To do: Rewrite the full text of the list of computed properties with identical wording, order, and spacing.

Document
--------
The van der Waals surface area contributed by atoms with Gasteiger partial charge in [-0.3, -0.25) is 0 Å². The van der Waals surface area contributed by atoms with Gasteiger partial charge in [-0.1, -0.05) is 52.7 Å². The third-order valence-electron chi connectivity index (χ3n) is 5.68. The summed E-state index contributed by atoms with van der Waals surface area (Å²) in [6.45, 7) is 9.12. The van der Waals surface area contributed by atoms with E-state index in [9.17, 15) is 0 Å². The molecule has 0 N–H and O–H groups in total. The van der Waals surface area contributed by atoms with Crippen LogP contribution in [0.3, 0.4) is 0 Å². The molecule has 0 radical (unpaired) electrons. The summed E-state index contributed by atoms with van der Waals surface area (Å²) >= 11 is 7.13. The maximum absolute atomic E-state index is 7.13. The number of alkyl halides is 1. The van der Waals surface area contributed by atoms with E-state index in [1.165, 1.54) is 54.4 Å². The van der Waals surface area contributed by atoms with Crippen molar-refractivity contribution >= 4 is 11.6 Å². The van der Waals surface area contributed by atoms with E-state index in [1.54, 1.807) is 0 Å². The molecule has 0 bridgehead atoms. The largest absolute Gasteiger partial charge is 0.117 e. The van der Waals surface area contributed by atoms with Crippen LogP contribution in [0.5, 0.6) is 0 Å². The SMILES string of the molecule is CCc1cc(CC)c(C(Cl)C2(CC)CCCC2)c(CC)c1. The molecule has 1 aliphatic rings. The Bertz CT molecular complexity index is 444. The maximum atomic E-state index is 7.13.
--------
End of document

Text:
The van der Waals surface area contributed by atoms with Gasteiger partial charge in [-0.3, -0.25) is 0 Å². The van der Waals surface area contributed by atoms with Gasteiger partial charge in [-0.1, -0.05) is 52.7 Å². The third-order valence-electron chi connectivity index (χ3n) is 5.68. The summed E-state index contributed by atoms with van der Waals surface area (Å²) in [6.45, 7) is 9.12. The van der Waals surface area contributed by atoms with E-state index in [9.17, 15) is 0 Å². The molecule has 0 N–H and O–H groups in total. The van der Waals surface area contributed by atoms with Crippen LogP contribution in [0.3, 0.4) is 0 Å². The molecule has 0 radical (unpaired) electrons. The summed E-state index contributed by atoms with van der Waals surface area (Å²) >= 11 is 7.13. The maximum absolute atomic E-state index is 7.13. The number of alkyl halides is 1. The van der Waals surface area contributed by atoms with E-state index in [1.165, 1.54) is 54.4 Å². The van der Waals surface area contributed by atoms with Crippen molar-refractivity contribution >= 4 is 11.6 Å². The van der Waals surface area contributed by atoms with E-state index in [1.54, 1.807) is 0 Å². The molecule has 0 bridgehead atoms. The largest absolute Gasteiger partial charge is 0.117 e. The van der Waals surface area contributed by atoms with Crippen LogP contribution in [0.5, 0.6) is 0 Å². The SMILES string of the molecule is CCc1cc(CC)c(C(Cl)C2(CC)CCCC2)c(CC)c1. The molecule has 1 aliphatic rings. The Bertz CT molecular complexity index is 444. The maximum atomic E-state index is 7.13.